Evaluating theAge-BasedRecommendations forLong-Term Follow-Upin Breast Cancer

Annemieke Witteveen*, Linda de Munck, Catharina G. M. Groothuis-Oudshoorn, Gabe S. Sonke, Philip M. Poortmans, Liesbeth J. Boersma, Marjolein L. Smidt, Ingrid M. H. Vliegen, Maarten J. IJzerman, Sabine Siesling

*Corresponding author for this work

Research output: Contribution to journalArticleAcademicpeer-review

3 Citations (Web of Science)

Abstract

Background After 5 years of annual follow-up following breast cancer, Dutch guidelines are age based: annual follow-up for women 75 years. We determined how the risk of recurrence corresponds to these consensus-based recommendations and to the risk of primary breast cancer in the general screening population. Subjects, Materials, and Methods Women with early-stage breast cancer in 2003/2005 were selected from the Netherlands Cancer Registry (n= 18,568). Cumulative incidence functions were estimated for follow-up years 5-10 for locoregional recurrences (LRRs) and second primary tumors (SPs). Risks were compared with the screening population without history of breast cancer. Alternative cutoffs for age were determined by log-rank tests. Results The cumulative risk for LRR/SP was lower in women 69 revealed better risk differentiation and would provide more risk-based schedules. Still, other factors, including systemic treatments, had an even greater impact on recurrence risks. Conclusion The current consensus-based recommendations use suboptimal age cutoffs. The proposed alternative cutoffs will lead to a more balanced risk-based follow-up and thereby more efficient allocation of resources. However, more factors should be taken into account for truly individualizing follow-up based on risk for recurrence. Implications for Practice The current age-based recommendations for breast cancer follow-up after 5 years are suboptimal and do not reflect the actual risk of recurrent disease. This results in situations in which women with higher risks actually receive less follow-up than those with a lower risk of recurrence. Alternative cutoffs could be a start toward risk-based follow-up and thereby more efficient allocation of resources. However, age, or any single risk factor, is not able to capture the risk differences and therefore is not sufficient for determining follow-up. More risk factors should be taken into account for truly individualizing follow-up based on the risk for recurrence.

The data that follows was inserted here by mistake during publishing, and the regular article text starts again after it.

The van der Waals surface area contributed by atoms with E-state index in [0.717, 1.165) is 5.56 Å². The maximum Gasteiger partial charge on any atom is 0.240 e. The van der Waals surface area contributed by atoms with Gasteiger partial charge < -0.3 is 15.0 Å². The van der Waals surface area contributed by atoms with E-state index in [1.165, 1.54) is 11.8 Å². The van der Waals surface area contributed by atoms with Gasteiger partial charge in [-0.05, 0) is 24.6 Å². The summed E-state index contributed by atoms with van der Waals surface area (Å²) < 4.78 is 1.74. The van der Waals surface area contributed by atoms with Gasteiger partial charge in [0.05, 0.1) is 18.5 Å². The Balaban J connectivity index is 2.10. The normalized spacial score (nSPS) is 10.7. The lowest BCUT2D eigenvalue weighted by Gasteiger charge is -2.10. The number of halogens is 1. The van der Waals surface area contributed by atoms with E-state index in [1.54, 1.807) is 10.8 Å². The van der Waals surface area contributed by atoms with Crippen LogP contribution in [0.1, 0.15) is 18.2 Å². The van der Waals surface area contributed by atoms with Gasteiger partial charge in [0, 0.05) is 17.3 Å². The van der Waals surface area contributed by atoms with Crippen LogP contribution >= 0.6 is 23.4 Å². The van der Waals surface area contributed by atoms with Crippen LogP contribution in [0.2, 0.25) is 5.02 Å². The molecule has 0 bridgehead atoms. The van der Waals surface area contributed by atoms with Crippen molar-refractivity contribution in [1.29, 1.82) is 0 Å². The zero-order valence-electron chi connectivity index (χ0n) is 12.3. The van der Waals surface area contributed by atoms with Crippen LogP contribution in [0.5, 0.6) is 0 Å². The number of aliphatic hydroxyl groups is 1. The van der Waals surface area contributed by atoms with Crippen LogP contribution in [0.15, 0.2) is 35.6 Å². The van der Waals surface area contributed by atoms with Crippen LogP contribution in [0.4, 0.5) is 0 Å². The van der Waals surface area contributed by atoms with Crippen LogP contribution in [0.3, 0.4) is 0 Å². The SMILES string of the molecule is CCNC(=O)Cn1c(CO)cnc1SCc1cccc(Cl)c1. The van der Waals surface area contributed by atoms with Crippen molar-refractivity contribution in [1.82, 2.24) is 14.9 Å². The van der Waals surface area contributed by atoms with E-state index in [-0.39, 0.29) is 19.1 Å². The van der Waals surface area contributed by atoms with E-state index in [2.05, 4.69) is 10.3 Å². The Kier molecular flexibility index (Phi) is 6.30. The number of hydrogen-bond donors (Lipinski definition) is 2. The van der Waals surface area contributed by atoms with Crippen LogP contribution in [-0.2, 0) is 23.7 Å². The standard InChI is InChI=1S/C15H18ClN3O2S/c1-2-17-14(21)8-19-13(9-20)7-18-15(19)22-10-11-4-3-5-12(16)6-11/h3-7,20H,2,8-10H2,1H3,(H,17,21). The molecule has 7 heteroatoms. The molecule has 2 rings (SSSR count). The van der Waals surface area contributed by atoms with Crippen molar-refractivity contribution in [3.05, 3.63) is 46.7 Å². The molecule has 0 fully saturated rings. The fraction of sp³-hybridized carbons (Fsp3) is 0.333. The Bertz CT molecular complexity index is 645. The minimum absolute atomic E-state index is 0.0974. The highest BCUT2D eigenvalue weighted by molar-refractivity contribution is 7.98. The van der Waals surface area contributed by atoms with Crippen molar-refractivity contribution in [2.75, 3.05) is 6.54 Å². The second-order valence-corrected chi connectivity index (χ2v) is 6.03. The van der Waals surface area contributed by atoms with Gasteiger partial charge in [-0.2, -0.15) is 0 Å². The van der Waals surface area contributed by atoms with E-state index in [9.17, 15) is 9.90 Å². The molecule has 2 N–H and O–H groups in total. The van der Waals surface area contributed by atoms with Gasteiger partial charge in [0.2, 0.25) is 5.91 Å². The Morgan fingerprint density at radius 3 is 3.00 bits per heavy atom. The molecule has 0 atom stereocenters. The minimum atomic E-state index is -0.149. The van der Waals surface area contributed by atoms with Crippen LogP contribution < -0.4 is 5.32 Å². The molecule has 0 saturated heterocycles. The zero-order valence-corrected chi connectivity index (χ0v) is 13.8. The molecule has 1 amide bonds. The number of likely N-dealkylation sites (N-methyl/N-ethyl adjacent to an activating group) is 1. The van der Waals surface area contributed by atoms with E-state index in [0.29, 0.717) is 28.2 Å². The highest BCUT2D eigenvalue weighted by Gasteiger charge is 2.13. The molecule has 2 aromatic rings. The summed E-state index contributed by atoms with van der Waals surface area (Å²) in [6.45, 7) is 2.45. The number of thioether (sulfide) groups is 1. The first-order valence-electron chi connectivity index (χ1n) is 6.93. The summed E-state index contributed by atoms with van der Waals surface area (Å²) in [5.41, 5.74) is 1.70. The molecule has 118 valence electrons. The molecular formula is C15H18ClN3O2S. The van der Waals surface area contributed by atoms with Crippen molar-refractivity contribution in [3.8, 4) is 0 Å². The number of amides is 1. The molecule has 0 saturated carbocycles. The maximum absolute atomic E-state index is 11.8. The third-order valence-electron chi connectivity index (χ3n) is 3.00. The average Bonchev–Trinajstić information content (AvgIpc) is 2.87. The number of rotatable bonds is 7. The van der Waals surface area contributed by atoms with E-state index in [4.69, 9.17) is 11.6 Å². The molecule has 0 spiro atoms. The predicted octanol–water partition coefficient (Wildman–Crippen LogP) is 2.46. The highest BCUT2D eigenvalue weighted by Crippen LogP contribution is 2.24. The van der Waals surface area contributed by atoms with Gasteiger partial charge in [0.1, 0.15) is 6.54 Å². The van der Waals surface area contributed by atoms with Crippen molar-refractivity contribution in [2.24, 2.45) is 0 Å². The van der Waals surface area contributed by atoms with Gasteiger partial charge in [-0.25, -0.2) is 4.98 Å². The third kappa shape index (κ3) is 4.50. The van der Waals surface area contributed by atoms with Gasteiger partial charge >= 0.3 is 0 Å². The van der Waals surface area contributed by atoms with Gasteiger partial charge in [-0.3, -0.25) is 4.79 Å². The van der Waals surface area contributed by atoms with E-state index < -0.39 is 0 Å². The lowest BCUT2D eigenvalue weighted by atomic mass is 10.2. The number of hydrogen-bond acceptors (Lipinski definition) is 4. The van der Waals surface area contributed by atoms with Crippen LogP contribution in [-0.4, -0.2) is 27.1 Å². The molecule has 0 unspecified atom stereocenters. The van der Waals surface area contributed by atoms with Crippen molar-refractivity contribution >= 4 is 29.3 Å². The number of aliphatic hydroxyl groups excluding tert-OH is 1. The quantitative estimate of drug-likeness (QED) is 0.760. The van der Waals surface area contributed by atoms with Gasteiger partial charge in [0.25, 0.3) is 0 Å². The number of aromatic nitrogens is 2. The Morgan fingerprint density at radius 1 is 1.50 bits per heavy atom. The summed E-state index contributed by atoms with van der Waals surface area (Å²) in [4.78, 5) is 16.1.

Original languageEnglish
Pages (from-to)E1330-E1338
Number of pages9
JournalOncologist
Volume25
Issue number9
DOIs
Publication statusPublished - Sep 2020

Keywords

  • Breast cancer
  • Risk-based follow-up
  • Locoregional recurrence
  • Second primary
  • Thresholds
  • CONSERVING TREATMENT
  • TUMOR RECURRENCE
  • RISK-FACTORS
  • WOMEN
  • RELAPSE
  • CARE
  • RECEPTOR
  • YOUNGER
  • IMPACT

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